Edison believed that energy that entered living beings existed in “swarms” that could move to new vessels after a person’s body died; he also believed that it was possible that these swarms could retain the memories and personalities of the deceased, and that there was the potential to make contact with them in their new realm. He even summoned friends to a gathering in 1920 to attempt such contact with a device he had created. Edison’s spirit phone didn’t work, but he is said to have remained open to the possibility that there might be some sort of spiritual afterlife.

Interest in Spiritualism saw the formation of social groups bringing together people who shared a fascination with the subject. One of them was the Ghost Club, which had a number of famous members, including writers Charles Dickens, WB Yeats and Siegfried Sassoon. The club still exists today.

A man sitting in a chair with what appears to be the ghost of an old woman behind him

One of the most popular aspects of the spiritualist movement was the rise of spirit photography, when photographers claimed to have captured ghosts on film. A famous example is a photograph taken by William Mumler of Mary Todd Lincoln, widow of assassinated President Abraham Lincoln, in which Lincoln’s spirit seemed to appear in the background looking over Mary’s shoulder.

Mumler had made a name for himself—and a lot of money—from his ability to produce photographs that appeared to show people with their deceased loved ones; his fame became so great that many, including Mrs. Lincoln, sought him out. In fact, Mumler created the ghostly effect by taking photographs on plates that had already been exposed to a previous image. (He had originally discovered the effect by accident after taking a self-portrait on a plate that, unbeknownst to him, had already been exposed to someone else’s photograph.)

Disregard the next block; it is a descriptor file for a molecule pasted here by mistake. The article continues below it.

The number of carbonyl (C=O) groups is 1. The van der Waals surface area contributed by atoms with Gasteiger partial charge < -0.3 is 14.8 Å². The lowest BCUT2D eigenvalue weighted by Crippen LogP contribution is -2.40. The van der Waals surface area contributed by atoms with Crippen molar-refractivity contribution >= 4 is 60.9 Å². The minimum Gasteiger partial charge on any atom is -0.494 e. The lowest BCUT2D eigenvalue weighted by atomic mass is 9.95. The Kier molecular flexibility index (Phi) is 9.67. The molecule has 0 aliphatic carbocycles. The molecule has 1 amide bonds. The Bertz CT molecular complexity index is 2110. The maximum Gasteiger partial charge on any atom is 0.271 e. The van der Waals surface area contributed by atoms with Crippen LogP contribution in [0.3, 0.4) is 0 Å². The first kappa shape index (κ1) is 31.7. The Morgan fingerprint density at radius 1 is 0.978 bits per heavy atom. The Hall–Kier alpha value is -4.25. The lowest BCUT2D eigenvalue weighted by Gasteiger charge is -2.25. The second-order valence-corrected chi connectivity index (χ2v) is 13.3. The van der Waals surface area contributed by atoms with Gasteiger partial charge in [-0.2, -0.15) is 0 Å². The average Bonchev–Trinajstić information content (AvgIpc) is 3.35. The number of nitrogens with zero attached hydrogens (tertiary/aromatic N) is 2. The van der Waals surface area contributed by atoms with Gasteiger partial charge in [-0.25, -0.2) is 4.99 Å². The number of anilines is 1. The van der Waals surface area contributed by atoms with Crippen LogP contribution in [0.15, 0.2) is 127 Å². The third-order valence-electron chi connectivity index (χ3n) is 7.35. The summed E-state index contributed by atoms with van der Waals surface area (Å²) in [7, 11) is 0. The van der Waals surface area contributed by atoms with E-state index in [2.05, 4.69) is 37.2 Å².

The level of public interest in seeing evidence of the supernatural was so high that the Spiritist movement attracted a number of con artists who saw it as an opportunity to make money – and when some were shown to falsify their claims, they were brought to justice. . A notable example is self-proclaimed seer Helen Duncan, the last person in Britain to be convicted under the Witchcraft Act 1735, which made it a crime to falsely claim to have awakened spirits. She was sentenced to nine months in prison.

Like spiritualism, stage magic was also popular in the Victorian era and early 20th century, but some stage magicians were highly critical of the movement and sought to distinguish between their conscious illusions and claims spiritualists of authenticity. Magician Harry Houdini, who had shown an early interest in spiritualism, later turned on him – and on psychics in general, even lobbying Congress to ban fortune tellers who tried to make money. money thanks to their supposed abilities. He also attended sessions to determine how well they performed their stunts; one of the most famous examples came when he exposed the tricks used by medium Mina Crandon.

When Crandon applied American scientist to win a $2,500 prize offered to a medium who could prove contact with spirits under the strict observation of scientists and experts, Houdini attended some of her sessions and even provided a box in which she had to demonstrate her assertions. Houdini was able to identify the true sources of Crandon’s apparent psychic powers, and after delivering his findings to the judging committee, they ultimately declined to award Crandon the award.

Some spiritualists have also claimed to have channeled the spirits of famous people through speaking panels. A notorious case concerned the medium Emily Grant Hutchings, who published a book in 1917 under the title Jap Herron: A novel written from the Ouija board, claiming that Mark Twain dictated it to him from the afterlife. Twain had in fact met Hutchings and corresponded with her while she was alive, but he himself did not believe in Spiritualism (which he called a “savage” religion) and once wrote a scathing and negative account of his experience at ‘a session. Unsurprisingly, Twain’s estate sued Hutchings, and she eventually agreed to stop publishing the book.